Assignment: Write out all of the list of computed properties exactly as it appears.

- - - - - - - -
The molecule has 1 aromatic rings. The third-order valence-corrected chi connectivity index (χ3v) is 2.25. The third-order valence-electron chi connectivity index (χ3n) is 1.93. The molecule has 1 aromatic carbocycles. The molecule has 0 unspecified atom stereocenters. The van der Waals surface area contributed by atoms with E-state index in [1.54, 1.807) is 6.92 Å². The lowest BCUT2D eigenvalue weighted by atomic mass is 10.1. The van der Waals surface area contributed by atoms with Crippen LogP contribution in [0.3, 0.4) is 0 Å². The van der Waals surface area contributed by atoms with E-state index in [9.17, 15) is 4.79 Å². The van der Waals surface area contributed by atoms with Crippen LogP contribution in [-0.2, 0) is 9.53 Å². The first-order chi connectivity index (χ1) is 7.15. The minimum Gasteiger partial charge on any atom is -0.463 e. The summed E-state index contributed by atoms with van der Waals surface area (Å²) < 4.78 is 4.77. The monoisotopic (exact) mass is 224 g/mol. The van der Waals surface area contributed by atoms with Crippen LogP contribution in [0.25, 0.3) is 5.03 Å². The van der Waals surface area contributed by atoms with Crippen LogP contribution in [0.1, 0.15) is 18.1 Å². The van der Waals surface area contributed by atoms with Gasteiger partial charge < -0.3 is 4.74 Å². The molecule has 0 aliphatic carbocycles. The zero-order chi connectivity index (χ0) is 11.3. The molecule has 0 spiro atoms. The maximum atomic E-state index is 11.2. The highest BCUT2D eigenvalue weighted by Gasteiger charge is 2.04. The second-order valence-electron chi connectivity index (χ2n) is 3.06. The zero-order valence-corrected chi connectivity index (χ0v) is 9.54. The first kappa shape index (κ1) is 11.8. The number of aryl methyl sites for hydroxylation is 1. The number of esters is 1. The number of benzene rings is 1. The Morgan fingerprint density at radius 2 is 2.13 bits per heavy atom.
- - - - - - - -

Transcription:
The molecule has 1 aromatic rings. The third-order valence-corrected chi connectivity index (χ3v) is 2.25. The third-order valence-electron chi connectivity index (χ3n) is 1.93. The molecule has 1 aromatic carbocycles. The molecule has 0 unspecified atom stereocenters. The van der Waals surface area contributed by atoms with E-state index in [1.54, 1.807) is 6.92 Å². The lowest BCUT2D eigenvalue weighted by atomic mass is 10.1. The van der Waals surface area contributed by atoms with Crippen LogP contribution in [0.3, 0.4) is 0 Å². The van der Waals surface area contributed by atoms with E-state index in [9.17, 15) is 4.79 Å². The van der Waals surface area contributed by atoms with Crippen LogP contribution in [-0.2, 0) is 9.53 Å². The first-order chi connectivity index (χ1) is 7.15. The minimum Gasteiger partial charge on any atom is -0.463 e. The summed E-state index contributed by atoms with van der Waals surface area (Å²) < 4.78 is 4.77. The monoisotopic (exact) mass is 224 g/mol. The van der Waals surface area contributed by atoms with Crippen LogP contribution in [0.25, 0.3) is 5.03 Å². The van der Waals surface area contributed by atoms with Crippen LogP contribution in [0.1, 0.15) is 18.1 Å². The van der Waals surface area contributed by atoms with Gasteiger partial charge < -0.3 is 4.74 Å². The molecule has 0 aliphatic carbocycles. The zero-order chi connectivity index (χ0) is 11.3. The molecule has 0 spiro atoms. The maximum atomic E-state index is 11.2. The highest BCUT2D eigenvalue weighted by Gasteiger charge is 2.04. The second-order valence-electron chi connectivity index (χ2n) is 3.06. The zero-order valence-corrected chi connectivity index (χ0v) is 9.54. The first kappa shape index (κ1) is 11.8. The number of aryl methyl sites for hydroxylation is 1. The number of esters is 1. The number of benzene rings is 1. The Morgan fingerprint density at radius 2 is 2.13 bits per heavy atom.